The idea of starting a new job can be exciting and daunting at the same time, especially if it is your first full-time job. Landing a job offer is just the beginning. Your performance and attitude in the first month will set the tone for your career. If you are on a probationary period, the first few weeks will be extremely crucial to you. Hang in there until you learn the ropes. Psychologists have said that the human ability to clearly remember beginnings and endings makes bosses and co-workers note and remember a new employee’s actions and behavior. Here is a list of things to do in the first month of your new job.
#1. Remember what you were hired for
People generally tend to exaggerate during interviews. But as long as you carry out what you promised, there would not be any expectation mismatch. Strive to be the person that the organization recruited.
#2. Ask questions
Find out more about the company and its background and policies. Instead of accumulating questions and making assumptions, find someone you can address all your questions to. They are bound to tell you about the unwritten rules at your workplace, how things are run, about organizational hierarchies, and impart other nuggets of wisdom that no FAQ addresses.
#3. Introduce yourself
Socializing is vital in the beginning. Your manager would probably introduce you to a few people in your office. Meeting the rest of the people would be entirely up to you. Make an effort to know your team and remember your co-workers’ names. If you get invited to join somebody for lunch, accept the offer. Try not to be disheartened if you do not instantly strike a chord with your co-workers. Just like people everywhere else, the ones at work will also take time to warm up.
#4. Be observant
Spend the first couple of days observing everything at your new workplace. Listen attentively and gather as much information as you can from people who have been there long enough.
#5. Be proactive
Create new opportunities for yourself or your team rather than waiting for them to happen. When faced with a problem, instead of expecting step-by-step instructions from your manager, be that person who comes up with solutions.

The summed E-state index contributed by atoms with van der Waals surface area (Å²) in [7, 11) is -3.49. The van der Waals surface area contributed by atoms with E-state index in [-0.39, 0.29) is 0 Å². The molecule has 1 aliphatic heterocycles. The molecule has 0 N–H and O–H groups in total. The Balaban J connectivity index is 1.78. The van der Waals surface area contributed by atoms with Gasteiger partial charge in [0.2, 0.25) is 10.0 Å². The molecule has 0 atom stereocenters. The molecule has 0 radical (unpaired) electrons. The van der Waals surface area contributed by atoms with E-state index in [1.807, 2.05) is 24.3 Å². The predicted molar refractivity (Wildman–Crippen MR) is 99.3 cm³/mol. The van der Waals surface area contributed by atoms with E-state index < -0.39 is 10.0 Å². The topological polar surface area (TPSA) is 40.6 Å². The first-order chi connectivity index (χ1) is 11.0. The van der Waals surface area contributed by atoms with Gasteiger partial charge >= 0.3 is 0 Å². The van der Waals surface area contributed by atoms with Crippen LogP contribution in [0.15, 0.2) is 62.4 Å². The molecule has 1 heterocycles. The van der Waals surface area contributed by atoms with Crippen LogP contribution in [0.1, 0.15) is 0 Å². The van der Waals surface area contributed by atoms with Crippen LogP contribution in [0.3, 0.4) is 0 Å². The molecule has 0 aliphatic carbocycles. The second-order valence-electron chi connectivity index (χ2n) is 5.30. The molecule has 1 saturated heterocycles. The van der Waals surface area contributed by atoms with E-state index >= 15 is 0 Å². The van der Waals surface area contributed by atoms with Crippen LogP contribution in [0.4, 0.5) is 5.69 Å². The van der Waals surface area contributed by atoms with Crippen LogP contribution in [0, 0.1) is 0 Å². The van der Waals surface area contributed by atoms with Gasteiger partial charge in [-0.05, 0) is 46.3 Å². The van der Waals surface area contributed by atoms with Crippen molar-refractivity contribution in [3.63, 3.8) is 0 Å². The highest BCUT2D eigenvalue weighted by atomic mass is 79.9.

#6. Talk to your manager
Talk to your manager about your role with the company and other responsibilities to know exactly what will be expected of you. Find out if they expect quick results or are more keen on how you handle the process of it. Discuss your style of work and ask for feedback so that you can improve your performance.
#7. Set and execute goals
Learn the nuances of your job as fast as you can. Set goals for yourself and see that you execute them. Make it a point to prove your worth to your boss by providing value back to the company. This will remind them about why they hired you.
#8. Update your online profile
Connecting with people is important depending on your line of work. So, update your LinkedIn and Facebook profiles.
#9. Avoid rookie mistakes
A newbie is bound to make mistakes. In the beginning, your manager or colleagues might be understanding of minor errors and flaws and choose to overlook them. Your job is to rectify them quickly and to learn from them without losing heart.
#10. Impress your boss
If you do your job efficiently, it will take a big load off your boss’ shoulders. Fewer the things your boss has to worry about, more impressed will he be with your performance. Make it your priority to impress your boss. Once that is accomplished, you can relax a bit. This is why the first month is crucial to new recruits.
#11. Focus on professional development
Once you settle into your new job, expand your horizon by taking up more responsibilities if you want to grow in your career. If it means picking up some new skills, do it. You will never regret learning a few extra skills.
#12. Be organized and punctual
Being late is never appreciated or overlooked at any organization. Employees who do not do much work in the first couple of weeks after joining work tend to get labelled as lazy. Also, nobody is going to take a liking to the newbie with the messy desk.
#13. When talking about your previous job
Refrain from badmouthing your previous boss or co-workers. Also, avoid comparing your current work environment to your previous one.
#14. Treat everybody with respect
Nobody likes an arrogant new recruit. Be polite and treat everybody with respect whether they are your subordinates or peers.
#15. Know your limits
Although employees are encouraged to be enthusiastic, overdoing it can burn you out. It can take a toll on your physical, mental, and emotional well-being. Remember to eat healthy, get sufficient sleep, exercise, and not to push your limits. Read 10 Health Tips For Young Professionals for more.
Expand your knowledge base by making it a priority to learn something new every day. People have their good days and bad days at work; just make sure your bad days don’t outnumber the good days.